Toddlers are awesome little humans with an enthusiasm for life that is contagious. They explore the world and experiment with their surroundings. In this phase of life, little ones are testing everything, including their relationships limits and boundaries. With all of this excitement, often comes big emotions. This is why the toddler years are branded with nicknames such as the “terrible two’s.” Parents dealing with toddler tantrums will find powerful secrets for calming big emotions here.
Toddler tantrums take on all kinds of shapes and sizes. Big emotions are exerted and are typically accompanied by yelling, crying, or some kind of physical outburst. These toddler tantrums can be both frustrating and embarrassing. Thankfully, there are three powerful secrets for calming big emotions.
Powerful Secrets for Calming Toddler Tantrums
1. Be consistent
The first secret for calming toddler tantrums is to be consistent. This sounds so simple, and yet it can be incredibly challenging. If we can master this tool alone, we will increase our parenting success tremendously. As a parent, if we say something to our child, mean it. Many times we use threats or bribes to get our children to do what we want.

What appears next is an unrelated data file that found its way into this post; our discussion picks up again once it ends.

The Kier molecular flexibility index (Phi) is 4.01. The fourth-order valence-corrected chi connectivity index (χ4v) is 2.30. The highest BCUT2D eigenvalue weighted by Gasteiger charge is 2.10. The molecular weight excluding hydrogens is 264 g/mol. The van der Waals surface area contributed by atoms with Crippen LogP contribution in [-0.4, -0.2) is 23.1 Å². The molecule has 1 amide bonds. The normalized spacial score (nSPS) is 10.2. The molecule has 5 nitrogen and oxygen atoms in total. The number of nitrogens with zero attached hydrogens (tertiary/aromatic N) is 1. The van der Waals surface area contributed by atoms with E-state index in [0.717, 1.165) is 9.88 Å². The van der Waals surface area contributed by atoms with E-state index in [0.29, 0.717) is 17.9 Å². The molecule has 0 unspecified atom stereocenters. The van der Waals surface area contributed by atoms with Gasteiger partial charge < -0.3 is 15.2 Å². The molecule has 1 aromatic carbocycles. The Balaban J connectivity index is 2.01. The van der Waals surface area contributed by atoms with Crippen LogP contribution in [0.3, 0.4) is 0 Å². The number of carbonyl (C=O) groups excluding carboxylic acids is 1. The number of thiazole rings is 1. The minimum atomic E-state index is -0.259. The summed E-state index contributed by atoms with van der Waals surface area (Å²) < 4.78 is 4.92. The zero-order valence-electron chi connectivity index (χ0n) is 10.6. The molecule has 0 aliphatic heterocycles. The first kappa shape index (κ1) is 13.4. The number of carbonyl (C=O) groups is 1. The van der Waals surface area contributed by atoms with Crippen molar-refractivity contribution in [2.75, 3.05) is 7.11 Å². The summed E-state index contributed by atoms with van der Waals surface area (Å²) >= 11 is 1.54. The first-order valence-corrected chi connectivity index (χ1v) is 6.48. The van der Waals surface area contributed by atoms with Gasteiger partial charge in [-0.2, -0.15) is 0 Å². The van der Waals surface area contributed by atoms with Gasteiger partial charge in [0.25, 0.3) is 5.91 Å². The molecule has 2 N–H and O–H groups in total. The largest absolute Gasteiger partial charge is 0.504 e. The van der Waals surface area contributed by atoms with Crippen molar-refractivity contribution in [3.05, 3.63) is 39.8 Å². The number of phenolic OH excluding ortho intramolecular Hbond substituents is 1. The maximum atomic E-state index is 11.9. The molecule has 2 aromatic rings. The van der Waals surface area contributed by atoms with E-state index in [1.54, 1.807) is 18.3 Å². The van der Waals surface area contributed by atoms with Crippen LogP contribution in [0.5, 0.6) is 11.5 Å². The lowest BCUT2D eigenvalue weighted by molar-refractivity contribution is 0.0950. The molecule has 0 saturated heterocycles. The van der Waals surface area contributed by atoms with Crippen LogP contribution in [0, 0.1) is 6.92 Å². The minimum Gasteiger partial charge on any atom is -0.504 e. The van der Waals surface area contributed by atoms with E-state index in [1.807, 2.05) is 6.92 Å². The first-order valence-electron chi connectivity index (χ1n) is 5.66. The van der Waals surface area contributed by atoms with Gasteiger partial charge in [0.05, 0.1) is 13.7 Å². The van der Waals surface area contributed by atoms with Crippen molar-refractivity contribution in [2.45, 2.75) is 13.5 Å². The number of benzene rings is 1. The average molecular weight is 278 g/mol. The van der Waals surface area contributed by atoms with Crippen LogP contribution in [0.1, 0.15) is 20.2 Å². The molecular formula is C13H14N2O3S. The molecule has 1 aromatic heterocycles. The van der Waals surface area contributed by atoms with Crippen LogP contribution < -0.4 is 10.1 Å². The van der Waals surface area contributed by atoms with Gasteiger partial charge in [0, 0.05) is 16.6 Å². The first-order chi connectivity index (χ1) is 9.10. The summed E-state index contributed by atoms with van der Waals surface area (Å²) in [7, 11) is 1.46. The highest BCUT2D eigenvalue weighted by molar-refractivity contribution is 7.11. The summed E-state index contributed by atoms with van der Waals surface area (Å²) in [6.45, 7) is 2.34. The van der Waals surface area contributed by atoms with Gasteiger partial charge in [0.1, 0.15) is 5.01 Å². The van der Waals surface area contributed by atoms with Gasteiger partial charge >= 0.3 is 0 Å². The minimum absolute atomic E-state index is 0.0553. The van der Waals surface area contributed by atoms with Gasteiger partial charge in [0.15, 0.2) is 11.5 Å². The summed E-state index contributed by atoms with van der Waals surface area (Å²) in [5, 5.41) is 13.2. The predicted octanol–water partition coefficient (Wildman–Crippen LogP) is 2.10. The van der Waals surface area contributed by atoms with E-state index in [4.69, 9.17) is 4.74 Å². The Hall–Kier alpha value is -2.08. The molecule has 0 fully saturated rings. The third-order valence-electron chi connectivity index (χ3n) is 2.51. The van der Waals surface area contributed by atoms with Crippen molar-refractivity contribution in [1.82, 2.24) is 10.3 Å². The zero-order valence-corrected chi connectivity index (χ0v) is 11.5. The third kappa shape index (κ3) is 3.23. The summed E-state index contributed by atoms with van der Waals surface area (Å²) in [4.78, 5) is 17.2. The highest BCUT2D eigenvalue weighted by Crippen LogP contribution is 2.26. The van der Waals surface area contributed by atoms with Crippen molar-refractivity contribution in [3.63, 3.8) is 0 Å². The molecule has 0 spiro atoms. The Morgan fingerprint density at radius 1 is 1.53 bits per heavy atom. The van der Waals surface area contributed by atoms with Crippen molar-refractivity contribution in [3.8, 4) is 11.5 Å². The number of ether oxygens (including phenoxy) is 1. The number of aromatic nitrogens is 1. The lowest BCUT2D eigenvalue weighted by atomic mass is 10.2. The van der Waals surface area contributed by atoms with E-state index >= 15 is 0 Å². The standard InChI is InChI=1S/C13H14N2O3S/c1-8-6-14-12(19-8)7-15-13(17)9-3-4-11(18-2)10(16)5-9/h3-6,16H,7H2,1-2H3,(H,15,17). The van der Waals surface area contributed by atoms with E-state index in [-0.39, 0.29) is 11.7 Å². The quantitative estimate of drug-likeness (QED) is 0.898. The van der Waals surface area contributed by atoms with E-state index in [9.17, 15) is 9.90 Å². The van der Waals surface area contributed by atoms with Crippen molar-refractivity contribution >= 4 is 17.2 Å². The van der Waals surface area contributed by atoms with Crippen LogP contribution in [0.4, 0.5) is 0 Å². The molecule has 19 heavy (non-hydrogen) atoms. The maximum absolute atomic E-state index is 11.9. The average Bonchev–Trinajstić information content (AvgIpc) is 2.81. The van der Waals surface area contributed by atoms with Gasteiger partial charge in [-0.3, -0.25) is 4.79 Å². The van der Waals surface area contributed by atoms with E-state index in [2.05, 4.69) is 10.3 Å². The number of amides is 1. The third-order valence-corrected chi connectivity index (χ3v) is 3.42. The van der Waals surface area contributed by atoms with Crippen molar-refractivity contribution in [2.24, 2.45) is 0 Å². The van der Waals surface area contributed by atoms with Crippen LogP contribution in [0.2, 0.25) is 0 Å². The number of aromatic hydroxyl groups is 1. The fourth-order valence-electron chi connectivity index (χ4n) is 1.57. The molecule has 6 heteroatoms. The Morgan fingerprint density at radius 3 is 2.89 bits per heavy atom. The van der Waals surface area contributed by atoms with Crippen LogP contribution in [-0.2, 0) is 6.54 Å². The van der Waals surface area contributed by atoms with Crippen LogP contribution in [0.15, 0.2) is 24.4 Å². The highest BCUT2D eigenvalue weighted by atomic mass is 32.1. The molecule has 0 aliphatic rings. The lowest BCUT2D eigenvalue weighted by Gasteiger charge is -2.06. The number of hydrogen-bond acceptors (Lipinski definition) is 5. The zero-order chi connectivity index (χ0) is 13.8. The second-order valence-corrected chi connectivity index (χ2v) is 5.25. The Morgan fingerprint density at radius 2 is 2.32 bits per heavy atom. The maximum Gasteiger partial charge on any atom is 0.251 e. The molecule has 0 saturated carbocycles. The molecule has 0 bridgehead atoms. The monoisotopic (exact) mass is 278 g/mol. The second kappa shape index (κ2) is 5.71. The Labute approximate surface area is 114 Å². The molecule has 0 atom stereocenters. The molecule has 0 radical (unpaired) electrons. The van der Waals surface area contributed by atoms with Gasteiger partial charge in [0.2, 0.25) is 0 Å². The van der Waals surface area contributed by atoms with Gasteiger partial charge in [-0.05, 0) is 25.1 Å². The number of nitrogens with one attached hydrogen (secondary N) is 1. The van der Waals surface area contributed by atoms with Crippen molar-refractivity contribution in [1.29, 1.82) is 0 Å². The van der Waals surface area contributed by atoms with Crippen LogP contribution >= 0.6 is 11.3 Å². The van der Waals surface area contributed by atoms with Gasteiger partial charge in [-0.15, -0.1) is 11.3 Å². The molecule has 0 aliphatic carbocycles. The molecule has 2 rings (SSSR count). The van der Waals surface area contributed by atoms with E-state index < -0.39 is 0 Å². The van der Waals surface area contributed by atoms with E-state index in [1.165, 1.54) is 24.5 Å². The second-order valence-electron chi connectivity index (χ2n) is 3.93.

Instead, we can be effective in taming toddler tantrums by being consistent. If your child knows that every time we say we will do something, we follow through, then we will not need to use threats.
2. Pick Our Battles
If our child is having a tantrum but is safe, we can take a moment to inventory the situation. Is this a behavior they do repeatedly or is it a one-time thing? Are there other factors influencing the child’s behavior? Is she acting out because she is hungry, tired, hurt, etc?
After we survey the situation, decide if this is a “battle” or a situation we want to address. If it isn’t, we can try to distract the child, ignore the behavior, or de-escalate the situation. If it is a situation we want to address, we need to be consistent. Like the quote says, “Say what you mean and do what you say.”
3. Plan Ahead
Think about our child’s day. If we know we will be entering into a situation that is typically difficult for our child, plan ahead. Think of ways you help your child to be successful in that situation. Examples of tantrum inducing situations can include: missing a nap, long appointments, special events, or places that are not child-friendly. Brainstorm ways we can help to create a successful experience for our child, when we know they might face a difficult situation. This will decrease the number of tantrums that could occur.
Parenting Resources for Calming Toddler Tantrums
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P.S. If you enjoyed this piece you may also like Positive Ways to Redirect Your Misbehaving Toddler.
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